NEW YORK, United States — Edgewell Personal Care on Monday scrapped its debt-heavy $1.37 billion deal for peer Harry's Inc after the US competition regulator sought to stop the deal, sending the Schick razor maker's shares surging about 26 percent.
The Federal Trade Commission earlier this month filed a lawsuit to block the acquisition, arguing it would harm competition in the U.S. shaving industry.
"We are disappointed by the FTC's decision and continue to disagree with its position," said Chief Executive Officer Rod Little.
Harry's and Dollar Shave Club, which was acquired by Unilever at reportedly five times its annual revenue in 2016, had challenged the dominance of Procter & Gamble Co's Gillette razors with their online subscription models.
Edgewell, which makes Wilkinson Sword and many private label razors, announced the deal in May 2019 in a bid to boost its online presence and attract a new set of customers, but investors were concerned with the level of debt post-acquisition.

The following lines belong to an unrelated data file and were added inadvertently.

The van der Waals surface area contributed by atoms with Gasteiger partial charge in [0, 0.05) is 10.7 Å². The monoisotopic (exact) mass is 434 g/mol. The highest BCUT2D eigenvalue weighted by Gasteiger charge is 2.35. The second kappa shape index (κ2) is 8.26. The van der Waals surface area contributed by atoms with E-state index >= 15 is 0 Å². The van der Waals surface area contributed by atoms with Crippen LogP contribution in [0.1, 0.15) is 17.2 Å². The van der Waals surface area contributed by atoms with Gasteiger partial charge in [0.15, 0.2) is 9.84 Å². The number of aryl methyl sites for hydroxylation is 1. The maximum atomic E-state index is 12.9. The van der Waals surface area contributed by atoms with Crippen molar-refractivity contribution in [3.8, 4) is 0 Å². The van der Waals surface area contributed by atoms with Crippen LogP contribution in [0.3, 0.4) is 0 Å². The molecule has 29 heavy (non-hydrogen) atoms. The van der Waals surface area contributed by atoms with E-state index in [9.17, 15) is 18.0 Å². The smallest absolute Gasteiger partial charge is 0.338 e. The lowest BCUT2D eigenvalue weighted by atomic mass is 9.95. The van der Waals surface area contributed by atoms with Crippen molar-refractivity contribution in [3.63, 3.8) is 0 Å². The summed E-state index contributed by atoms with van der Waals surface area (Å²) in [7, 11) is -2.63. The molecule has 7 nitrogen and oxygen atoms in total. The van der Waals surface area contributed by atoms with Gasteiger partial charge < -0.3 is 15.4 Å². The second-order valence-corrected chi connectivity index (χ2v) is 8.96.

At that time, Edgewell said its gross debt would be 5.2 times earnings before interest, taxes, depreciation and amortization on close.
Sales at the company's wet shave unit, which would have benefited from the Harry's acquisition, have declined for six quarters, and Edgewell expects the unit to be challenged in North America for the rest of the year.
"We have a hard time seeing what the future holds for Edgewell as a standalone company ... as it is left with a portfolio of sub-scale brands that need significant investment to accelerate growth," Barclays analyst Lauren Lieberman said.
Little said the company would pursue other acquisitions.
"What we could have done together just uniquely with the combination of assets and capabilities that, frankly, there's not another combination out there I see that would match that," Little said on the conference call.
Harry's said it would have prevailed in the litigation against the FTC and was disappointed with Edgewell's abandonment of the deal.
Edgewell said privately-owned Harry's intended to pursue litigation against it.
Separately on Monday, Edgewell reported its biggest quarterly profit beat in at least two years, boosted by demand for its skin and feminine care products and lower advertising expenses.
Shares of the Shelton, Connecticut-based company were at $37.97 in morning trade.
By Praveen Paramasivam; Editor: Sriraj Kalluvila